Wellness and Preventive Medicine
Our goal is to help you minimize the need to treat and cure preventable diseases. Preventative medicine increases your pet's chances of having a long and healthy life. We accomplish this through routine annual physical examinations of your pet, proper nutrition, parasite control and through the use of a vaccination program based on an individualized risk assessment for your pet.
Our exams include a full review of your dogs history, including vaccines and behavioral concerns. We will assess your dog's annual health condition, check vitals, and do a thorough dental evaluation. We will discuss preventative care such as blood work which can detect any problems before they arise. Early preventative care can give our veterinarians a baseline to tell us what is normal for your pet. It can also give us the chance to treat disease early and help us detect any unforeseen issues that can occur.
Vaccinations are given to protect your pet from a variety of diseases. Some of these vaccinations are given annually while others are given every three years.
"Core" vaccinations are given regularly to all pets. For dogs, these include: Distemper, Hepatitis, Parvovirus, Parainfluenza, Leptospirosis and Rabies. For cats, core vaccines include: Feline Viral Rhinotracheitis, Calicivirus, Panleukopenia and Rabies.
"Non-core" or optional vaccines are offered to pets that are considered at a higher risk of developing these diseases. Your pet may be deemed higher risk based on their interaction with other pets, travel to other areas of the country or other countries, outdoor activity or if they are boarded in kennels. For dogs, non-core vaccinations that are offered include: Kennel cough (also known as Bordetella), Giardia and Lyme Disease. Non-core vaccines offered for cats include vaccines against: Feline Leukemia, Chlamydia and Feline Immunodeficiency Virus. Vaccine titres can also be performed. If you are not sure if your pet should receive any non-core vaccinations, please discuss it with your veterinarian.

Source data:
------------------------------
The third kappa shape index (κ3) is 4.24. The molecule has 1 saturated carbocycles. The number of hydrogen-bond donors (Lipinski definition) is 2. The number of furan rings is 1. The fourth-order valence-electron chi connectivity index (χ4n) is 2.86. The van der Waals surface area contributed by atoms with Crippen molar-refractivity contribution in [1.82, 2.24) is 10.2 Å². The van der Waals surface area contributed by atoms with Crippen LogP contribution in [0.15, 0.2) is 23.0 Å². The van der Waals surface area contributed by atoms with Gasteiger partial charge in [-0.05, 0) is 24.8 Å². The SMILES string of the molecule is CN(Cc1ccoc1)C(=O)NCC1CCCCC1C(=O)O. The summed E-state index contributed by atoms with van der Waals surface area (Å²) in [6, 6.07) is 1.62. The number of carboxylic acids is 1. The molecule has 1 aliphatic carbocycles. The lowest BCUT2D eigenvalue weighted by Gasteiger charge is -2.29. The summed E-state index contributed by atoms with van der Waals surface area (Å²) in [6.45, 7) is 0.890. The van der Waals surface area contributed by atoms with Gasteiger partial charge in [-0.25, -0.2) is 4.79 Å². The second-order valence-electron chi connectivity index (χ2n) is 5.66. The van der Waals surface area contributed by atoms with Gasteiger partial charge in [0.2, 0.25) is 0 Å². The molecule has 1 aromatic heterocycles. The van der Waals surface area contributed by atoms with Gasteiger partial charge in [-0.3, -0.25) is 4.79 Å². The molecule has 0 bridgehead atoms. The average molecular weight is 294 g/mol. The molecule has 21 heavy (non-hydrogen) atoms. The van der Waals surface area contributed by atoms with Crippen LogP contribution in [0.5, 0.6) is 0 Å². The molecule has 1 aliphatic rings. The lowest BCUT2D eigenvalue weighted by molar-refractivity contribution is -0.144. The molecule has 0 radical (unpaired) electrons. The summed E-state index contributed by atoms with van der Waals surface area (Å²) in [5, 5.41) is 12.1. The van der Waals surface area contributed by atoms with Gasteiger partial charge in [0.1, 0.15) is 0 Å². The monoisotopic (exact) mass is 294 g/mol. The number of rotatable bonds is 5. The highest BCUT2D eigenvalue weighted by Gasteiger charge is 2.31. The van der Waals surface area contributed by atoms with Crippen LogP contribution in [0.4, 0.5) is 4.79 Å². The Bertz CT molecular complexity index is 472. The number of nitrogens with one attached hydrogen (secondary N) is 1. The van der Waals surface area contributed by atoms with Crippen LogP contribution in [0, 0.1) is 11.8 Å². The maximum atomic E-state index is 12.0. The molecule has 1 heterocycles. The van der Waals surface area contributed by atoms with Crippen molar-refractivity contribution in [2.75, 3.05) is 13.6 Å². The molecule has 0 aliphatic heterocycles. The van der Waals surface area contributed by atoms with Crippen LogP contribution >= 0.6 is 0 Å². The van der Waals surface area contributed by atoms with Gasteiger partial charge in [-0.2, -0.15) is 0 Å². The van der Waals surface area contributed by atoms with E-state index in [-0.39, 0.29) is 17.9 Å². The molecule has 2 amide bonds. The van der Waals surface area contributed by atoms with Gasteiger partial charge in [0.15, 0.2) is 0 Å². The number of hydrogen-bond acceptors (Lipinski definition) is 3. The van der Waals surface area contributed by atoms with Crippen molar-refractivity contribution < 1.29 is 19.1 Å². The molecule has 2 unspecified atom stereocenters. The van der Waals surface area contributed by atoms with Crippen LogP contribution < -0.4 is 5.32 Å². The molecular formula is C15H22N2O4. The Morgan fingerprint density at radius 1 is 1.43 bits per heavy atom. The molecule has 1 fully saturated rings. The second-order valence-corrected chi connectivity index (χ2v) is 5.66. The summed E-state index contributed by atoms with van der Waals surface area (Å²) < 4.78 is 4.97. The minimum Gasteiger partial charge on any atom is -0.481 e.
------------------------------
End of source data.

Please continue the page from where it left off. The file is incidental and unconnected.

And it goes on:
NOTE: Rabies vaccinations are required by law for all pets (including indoor cats) as it poses a human health risk.
Although most people only think of running lab tests when the patient is ill, we recommend routine screenings based upon age, health status and other factors.
Our veterinarians may recommend x-rays as a part of a diagnostic procedure if your pet is experiencing any health conditions. X-rays may also be suggested as preventive measure in a routine senior wellness examination Algoma Veterinary Clinic is equipped to perform routine radiology services to identify many types of illness or injury when pets are sick or suffer a trauma. X-rays can also be used to detect a variety of ailments including arthritis, tumors and lung abnormalities including pneumonia, bladder and kidney stones as well as to evaluate bone damage and organ size/shape and to identify foreign objects that may have been ingested. Dental radiographs will help to distinguish between healthy teeth and those that may need to be extracted. They can also be used to identify any abnormalities beneath the gums including root damage, tumors and abscesses.